Turn back towards the statue and veer off to the left. You should, if I haven’t muddled up my lefts and rights, after a few minutes walk come to the Theatro Solis. Last time I was there it was covered in scaffolding but it’s meant to be opening again soon.

Turn back to the main square and walk straight. You will pass under a portal that marks, I think, the edge of the old city walls. You are now in one of the best areas for good, cheap food in South America. The first street on your left is lined with excellent restaurants. Most offer extremely comparatively priced ‘executive lunches’ where for about US$5 you can stuff yourself stupid on a buffet of unprecedented decadence and glamour. I actually got chased down the street by the owner of one restaurants in this area after I refused my sixth lunchtime bowl of strawberries and cream.

Back on the main street keep walking straight, past the unobtrusive McDonald’s and the calm and shady park until you run out of road (you will pass a department store and supermarket on the right which does excellent empanadas). You will pass through an area which looks somewhat dodgy – don’t worry, it’s not as bad as it seems – and now in front of you is the Mercado Del Puerto. Loosen your belt another two notches and prepare to enter culinary heaven.

Montevideo Market
Within the wonderfully wrought iron market is a plethora of middle to upper class eateries that specialize in large meat dishes and seafood. Despite the market’s modest exterior, the food is wonderful. I suggest you plan to stay here for at least a couple of weeks, find a good restaurant and settle down to work your way through the menu.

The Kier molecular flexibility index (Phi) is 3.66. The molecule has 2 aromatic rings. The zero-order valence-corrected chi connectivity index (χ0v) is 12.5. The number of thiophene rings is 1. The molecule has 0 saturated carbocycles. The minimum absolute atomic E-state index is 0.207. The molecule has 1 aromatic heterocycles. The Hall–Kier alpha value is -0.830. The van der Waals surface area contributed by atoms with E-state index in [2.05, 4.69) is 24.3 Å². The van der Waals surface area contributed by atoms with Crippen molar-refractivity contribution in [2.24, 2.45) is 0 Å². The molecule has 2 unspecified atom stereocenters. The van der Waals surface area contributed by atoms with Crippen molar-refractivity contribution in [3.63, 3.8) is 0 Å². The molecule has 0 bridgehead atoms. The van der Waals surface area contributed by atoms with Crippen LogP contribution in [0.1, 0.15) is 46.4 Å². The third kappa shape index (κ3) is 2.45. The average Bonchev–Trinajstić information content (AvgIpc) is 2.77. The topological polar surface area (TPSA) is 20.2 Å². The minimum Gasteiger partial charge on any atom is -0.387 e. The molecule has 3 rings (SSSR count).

For those of you who are not such dedicated carnivores, there are a million and one whisky bars in the central market which all have to be tried before you are allowed an exit stamp. Regular readers will not be surprised that I love Uruguay so much as it provides my three main needs – whisky, meat and cakes – in admirably large portions for a reasonable amount of money. I never did come to grips with why the Uruguayans are such whisky drinkers but I did my liver a lot of damage trying to find out.

There are also a number of museums in Montevideo but I, for reasons quite unknown, never made it to any of them. But I guess that they are a lot of fun – especially those which are about whisky.